Foreign aid is a shambles in almost every way

NOT long ago Malawi was a donor darling. Being dirt poor and ravaged by AIDS, it was needy; with just 17m inhabitants, a dollop of aid might visibly improve it. Better still, it was more-or-less democratic and its leader, Joyce Banda, was welcome at Westminster and the White House. In 2012 Western countries showered $1.17 billion on it, and foreign aid accounted for 28% of gross national income.

The following year corrupt officials, businessmen and politicians pinched at least $30m from the Malawian treasury in just six months. A bureaucrat investigating the thefts was shot three times (he survived, somehow). Germany said it would help pay for an investigation; later, burglars raided the home of a German official and stole documents relating to the scandal. Malawi is no longer a donor darling. It now resembles a clingy lover, which would be dumped were it not so needy. It still gets a lot of foreign aid ($930m in 2014), but donors try to keep the cash out of the government’s hands.

Read more

Remittances are three times greater than aid – how can they go even further?

This year the World Bank expects remittances to reach over $600bn; they will play a crucial role in fundings the SDGs

When people in developed countries complain about the amount of aid sent to developing countries, the retort is a return volley of cold, hard facts: “Remittances sent to all countries in 2012 (developing and high income) was $534bn, three times greater than aid budgets to the developing world. In 2016, the World Bank expects remittances to reach over $600bn, with over $440bn being sent to developing countries”.

Read more

Invitation to bid: Engaging diaspora communities to support youth employment in Senegal and Morocco

This Invitation to Bid is intended to select a recipient or consortium of recipients to receive IFAD grant financing to implement a project on ‘Engaging diaspora communities to support youth employment in Senegal and Morocco’. Potential recipients or consortiums of recipients are being invited to develop a project proposal based on the background and guidance detailed below and in the ‘Invitation to Bid’ document.

Read more

UN General Assembly High-level Meeting to Address Large Movements of Refugees and Migrants – Apply for Civil Society Steering Committee

On 19 September 2016, the UN General Assembly will host a High-level Meeting at UN Headquarters in New York to address large movements of refugees and migrants, with the aim of bringing countries together behind a more humane and coordinated approach. UN Member State consultations are underway to finalize the organizational arrangements, including on a possible outcome, for this High-level Meeting of the General Assembly.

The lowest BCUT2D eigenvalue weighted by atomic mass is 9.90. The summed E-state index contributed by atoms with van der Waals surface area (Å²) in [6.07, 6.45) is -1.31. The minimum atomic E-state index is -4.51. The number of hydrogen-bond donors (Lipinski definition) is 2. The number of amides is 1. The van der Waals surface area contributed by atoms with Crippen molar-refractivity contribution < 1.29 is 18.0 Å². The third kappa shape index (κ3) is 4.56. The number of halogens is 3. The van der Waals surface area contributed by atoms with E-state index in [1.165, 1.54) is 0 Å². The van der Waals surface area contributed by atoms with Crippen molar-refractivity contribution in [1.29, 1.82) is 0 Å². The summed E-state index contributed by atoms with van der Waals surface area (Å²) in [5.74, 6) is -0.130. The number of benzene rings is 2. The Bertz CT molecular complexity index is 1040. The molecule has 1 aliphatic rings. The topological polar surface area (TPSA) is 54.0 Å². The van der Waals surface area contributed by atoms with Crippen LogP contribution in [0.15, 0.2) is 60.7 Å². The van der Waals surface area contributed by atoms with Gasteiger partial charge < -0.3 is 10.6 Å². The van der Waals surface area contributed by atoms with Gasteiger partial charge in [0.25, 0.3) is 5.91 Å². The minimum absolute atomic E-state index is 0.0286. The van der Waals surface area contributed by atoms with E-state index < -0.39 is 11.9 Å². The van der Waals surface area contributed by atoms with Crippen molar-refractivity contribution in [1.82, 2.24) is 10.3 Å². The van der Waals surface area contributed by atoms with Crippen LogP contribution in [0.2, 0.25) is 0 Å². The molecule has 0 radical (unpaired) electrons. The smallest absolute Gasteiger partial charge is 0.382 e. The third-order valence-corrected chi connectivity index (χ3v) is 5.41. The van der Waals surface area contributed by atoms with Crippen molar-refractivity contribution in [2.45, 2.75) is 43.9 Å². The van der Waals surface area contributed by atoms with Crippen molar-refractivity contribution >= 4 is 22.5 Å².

Read more

A slow recovery for Nepal’s tourist industry

Tourism is the lifeblood of the Nepalese economy, but since the earthquake in 2015 that cost 8,000 lives and left many thousands more homeless, visitors have stayed away. Almost a year later, the country is still struggling to recover. In Durbar Square in Nepal’s capital, Kathmandu, there are few people who are obviously tourists; just a handful of people eating lunch amongst the piles of bricks. If anyone resembling a visitor from overseas does turn up, locals in traditional topi caps, saris, flipflops and fleeces, come over waving their laminated badges, saying “official guide, official guide”. They are all desperate for business. Not that there’s much left to tour. The royal palaces and temples that dotted the city’s famous square still lie in ruins, a year after the 7.8 magnitude quake shook the valley. Four hundred years ago this was a network of royal palaces, stables, temples – now it’s mostly rubble.

Read more

Remittances to Lebanon to keep sliding: economist

Expatriate remittances to Lebanon will continue to fall slightly in 2016, according to economist Ghazi Wazneh.

“Remittances to Lebanon will see a slight drop in 2016 because oil prices are expected to remain low, which will negatively impact the income of Lebanese working in the Gulf, thus curbing their money transfers to the country,” he told The Daily Star.

Wazneh explained that around 65 percent of remittances to Lebanon come from oil-producing countries and this is why low oil prices will continue to have an impact on remittances.

Read more